Private business owners are often looking for ways to reward key employees without giving them actual equity in their company. One of the most popular of these ideas is a phantom stock plan.
When I talk about tax cost I mean the amount of money that must be earned before principal can be paid. For example, if you are in the 40% tax bracket you will have to earn $1,800,000 – pay $800,000 in taxes to be left with the $1,000,000 to pay someone for their stock.
One of the questions I’m asked on a regular basis is whether our Clients should give stock to their key people. Many private business owners believe that if they give their managers stock, those key managers will take a more active “ownership” interest in the company.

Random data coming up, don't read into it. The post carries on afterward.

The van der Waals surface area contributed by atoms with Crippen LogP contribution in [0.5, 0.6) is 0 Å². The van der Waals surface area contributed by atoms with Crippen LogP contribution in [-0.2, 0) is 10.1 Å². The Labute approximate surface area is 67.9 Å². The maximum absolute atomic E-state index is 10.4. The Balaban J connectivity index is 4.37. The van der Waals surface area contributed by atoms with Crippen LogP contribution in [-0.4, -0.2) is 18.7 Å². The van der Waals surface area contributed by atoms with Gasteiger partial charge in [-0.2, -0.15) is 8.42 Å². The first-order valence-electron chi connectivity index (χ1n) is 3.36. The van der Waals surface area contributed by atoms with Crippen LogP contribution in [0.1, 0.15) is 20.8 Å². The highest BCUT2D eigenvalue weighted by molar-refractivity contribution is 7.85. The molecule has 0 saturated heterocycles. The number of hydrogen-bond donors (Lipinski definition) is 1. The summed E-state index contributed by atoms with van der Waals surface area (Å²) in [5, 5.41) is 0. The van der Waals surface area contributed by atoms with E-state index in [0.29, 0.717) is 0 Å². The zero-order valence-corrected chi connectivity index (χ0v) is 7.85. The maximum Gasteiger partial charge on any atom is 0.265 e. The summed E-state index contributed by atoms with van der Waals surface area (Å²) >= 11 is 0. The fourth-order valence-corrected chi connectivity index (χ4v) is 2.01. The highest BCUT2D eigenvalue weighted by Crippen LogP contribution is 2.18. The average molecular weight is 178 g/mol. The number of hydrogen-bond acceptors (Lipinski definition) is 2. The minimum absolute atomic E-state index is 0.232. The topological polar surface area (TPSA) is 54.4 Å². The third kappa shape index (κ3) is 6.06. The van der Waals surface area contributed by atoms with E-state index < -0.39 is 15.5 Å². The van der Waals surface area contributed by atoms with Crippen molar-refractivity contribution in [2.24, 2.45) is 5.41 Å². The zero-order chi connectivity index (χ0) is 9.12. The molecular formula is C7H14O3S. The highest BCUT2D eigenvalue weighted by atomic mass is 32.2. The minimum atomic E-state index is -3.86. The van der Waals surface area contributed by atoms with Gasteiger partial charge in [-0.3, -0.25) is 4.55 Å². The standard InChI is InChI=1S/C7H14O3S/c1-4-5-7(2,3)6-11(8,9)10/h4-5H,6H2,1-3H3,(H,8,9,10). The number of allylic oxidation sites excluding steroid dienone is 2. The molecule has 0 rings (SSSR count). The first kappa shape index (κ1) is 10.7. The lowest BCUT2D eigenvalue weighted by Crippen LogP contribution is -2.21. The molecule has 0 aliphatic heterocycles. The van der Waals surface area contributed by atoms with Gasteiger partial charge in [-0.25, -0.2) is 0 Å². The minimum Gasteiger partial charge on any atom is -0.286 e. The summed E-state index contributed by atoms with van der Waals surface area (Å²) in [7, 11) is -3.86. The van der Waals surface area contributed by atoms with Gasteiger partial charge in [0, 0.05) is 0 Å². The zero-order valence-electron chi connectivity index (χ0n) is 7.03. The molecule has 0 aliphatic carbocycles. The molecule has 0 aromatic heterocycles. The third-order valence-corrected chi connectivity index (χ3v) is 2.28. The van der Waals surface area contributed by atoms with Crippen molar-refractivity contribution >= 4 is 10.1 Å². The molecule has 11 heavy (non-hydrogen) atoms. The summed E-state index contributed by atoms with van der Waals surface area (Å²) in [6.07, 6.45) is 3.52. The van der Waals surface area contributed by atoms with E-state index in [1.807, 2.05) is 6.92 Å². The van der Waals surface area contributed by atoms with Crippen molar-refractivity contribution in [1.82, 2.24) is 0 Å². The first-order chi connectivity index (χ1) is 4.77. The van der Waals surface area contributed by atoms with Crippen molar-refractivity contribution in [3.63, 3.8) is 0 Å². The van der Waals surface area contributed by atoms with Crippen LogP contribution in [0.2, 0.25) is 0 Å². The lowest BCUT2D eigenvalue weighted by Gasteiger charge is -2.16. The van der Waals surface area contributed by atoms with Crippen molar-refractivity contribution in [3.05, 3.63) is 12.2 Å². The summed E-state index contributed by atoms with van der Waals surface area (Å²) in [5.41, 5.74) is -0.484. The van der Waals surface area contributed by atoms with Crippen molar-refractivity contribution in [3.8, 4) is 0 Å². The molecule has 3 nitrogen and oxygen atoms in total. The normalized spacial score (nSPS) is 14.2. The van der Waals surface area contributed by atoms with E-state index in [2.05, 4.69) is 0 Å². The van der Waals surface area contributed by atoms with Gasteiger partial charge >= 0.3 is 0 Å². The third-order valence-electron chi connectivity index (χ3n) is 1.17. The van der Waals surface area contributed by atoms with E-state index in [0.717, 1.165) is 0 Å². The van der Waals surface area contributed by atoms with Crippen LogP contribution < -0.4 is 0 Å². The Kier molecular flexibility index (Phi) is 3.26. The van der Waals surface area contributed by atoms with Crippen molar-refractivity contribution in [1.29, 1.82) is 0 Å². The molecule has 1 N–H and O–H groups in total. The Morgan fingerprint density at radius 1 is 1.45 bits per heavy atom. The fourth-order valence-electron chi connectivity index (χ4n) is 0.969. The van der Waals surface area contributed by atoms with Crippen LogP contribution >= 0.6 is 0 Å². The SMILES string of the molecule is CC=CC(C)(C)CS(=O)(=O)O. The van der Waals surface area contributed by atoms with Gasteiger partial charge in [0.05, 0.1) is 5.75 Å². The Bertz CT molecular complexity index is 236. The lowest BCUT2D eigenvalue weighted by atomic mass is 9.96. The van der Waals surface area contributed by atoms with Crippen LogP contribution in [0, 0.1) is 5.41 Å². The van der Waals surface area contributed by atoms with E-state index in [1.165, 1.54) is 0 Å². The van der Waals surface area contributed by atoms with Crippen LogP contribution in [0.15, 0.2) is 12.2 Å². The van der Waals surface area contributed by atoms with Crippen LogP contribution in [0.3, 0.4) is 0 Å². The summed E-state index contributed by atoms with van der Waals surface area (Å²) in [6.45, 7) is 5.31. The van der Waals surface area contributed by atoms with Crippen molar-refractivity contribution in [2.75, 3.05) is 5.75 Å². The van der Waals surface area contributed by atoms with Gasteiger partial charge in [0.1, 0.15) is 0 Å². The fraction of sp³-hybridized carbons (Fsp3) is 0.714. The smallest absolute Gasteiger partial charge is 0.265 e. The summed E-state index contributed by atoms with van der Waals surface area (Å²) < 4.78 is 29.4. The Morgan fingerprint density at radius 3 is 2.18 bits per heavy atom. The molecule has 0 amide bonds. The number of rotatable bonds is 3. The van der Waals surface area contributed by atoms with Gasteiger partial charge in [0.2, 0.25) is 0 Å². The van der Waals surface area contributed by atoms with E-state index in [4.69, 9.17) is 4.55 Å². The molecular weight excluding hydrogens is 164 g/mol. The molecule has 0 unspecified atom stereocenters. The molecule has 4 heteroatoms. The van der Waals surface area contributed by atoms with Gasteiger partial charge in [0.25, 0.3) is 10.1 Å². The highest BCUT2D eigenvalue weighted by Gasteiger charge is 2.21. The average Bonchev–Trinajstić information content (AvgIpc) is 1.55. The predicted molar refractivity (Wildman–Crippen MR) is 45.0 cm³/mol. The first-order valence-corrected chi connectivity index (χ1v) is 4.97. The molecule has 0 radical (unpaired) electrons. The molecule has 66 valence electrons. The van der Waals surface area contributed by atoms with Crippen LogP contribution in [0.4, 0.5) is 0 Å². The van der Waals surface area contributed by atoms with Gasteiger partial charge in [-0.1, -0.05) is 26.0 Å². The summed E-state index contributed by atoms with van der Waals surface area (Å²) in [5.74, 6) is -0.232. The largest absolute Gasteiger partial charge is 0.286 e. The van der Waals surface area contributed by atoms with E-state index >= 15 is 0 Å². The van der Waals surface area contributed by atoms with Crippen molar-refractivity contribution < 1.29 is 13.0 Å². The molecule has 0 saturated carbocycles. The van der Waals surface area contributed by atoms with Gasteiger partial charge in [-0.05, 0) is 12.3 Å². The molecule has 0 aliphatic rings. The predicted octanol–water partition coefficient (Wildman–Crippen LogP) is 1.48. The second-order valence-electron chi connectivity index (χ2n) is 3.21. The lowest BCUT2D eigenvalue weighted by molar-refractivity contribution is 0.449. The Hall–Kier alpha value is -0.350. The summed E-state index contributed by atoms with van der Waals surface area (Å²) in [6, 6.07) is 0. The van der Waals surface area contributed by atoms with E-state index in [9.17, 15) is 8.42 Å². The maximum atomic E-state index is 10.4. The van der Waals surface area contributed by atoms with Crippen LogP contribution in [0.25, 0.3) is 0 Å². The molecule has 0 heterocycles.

For the most part I’ve found that this belief is false. Managers who are given stock don’t often take an ownership interest. In my experience whether a manager owns stock or not has little to do with how they act towards the company.